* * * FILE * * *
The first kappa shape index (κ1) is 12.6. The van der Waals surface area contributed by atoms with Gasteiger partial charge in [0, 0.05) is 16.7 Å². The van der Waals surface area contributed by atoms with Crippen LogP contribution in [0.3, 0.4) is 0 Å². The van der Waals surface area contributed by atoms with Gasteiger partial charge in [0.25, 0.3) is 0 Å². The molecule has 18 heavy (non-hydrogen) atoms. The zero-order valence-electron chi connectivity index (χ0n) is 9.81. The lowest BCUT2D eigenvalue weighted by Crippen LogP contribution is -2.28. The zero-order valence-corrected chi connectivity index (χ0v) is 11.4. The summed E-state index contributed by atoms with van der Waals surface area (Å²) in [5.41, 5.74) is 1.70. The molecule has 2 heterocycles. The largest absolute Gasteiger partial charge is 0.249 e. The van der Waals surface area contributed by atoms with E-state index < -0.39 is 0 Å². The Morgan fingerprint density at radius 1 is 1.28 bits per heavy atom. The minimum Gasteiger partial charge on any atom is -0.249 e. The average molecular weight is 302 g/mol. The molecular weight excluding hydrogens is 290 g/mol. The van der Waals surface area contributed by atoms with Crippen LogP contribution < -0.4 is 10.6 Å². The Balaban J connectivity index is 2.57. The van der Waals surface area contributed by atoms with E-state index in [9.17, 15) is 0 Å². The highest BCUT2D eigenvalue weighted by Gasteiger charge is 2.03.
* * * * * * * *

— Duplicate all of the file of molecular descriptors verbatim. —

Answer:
The first kappa shape index (κ1) is 12.6. The van der Waals surface area contributed by atoms with Gasteiger partial charge in [0, 0.05) is 16.7 Å². The van der Waals surface area contributed by atoms with Crippen LogP contribution in [0.3, 0.4) is 0 Å². The van der Waals surface area contributed by atoms with Gasteiger partial charge in [0.25, 0.3) is 0 Å². The molecule has 18 heavy (non-hydrogen) atoms. The zero-order valence-electron chi connectivity index (χ0n) is 9.81. The lowest BCUT2D eigenvalue weighted by Crippen LogP contribution is -2.28. The zero-order valence-corrected chi connectivity index (χ0v) is 11.4. The summed E-state index contributed by atoms with van der Waals surface area (Å²) in [5.41, 5.74) is 1.70. The molecule has 2 heterocycles. The largest absolute Gasteiger partial charge is 0.249 e. The van der Waals surface area contributed by atoms with E-state index < -0.39 is 0 Å². The Morgan fingerprint density at radius 1 is 1.28 bits per heavy atom. The minimum Gasteiger partial charge on any atom is -0.249 e. The average molecular weight is 302 g/mol. The molecular weight excluding hydrogens is 290 g/mol. The van der Waals surface area contributed by atoms with Crippen LogP contribution < -0.4 is 10.6 Å². The Balaban J connectivity index is 2.57. The van der Waals surface area contributed by atoms with E-state index in [9.17, 15) is 0 Å². The highest BCUT2D eigenvalue weighted by Gasteiger charge is 2.03.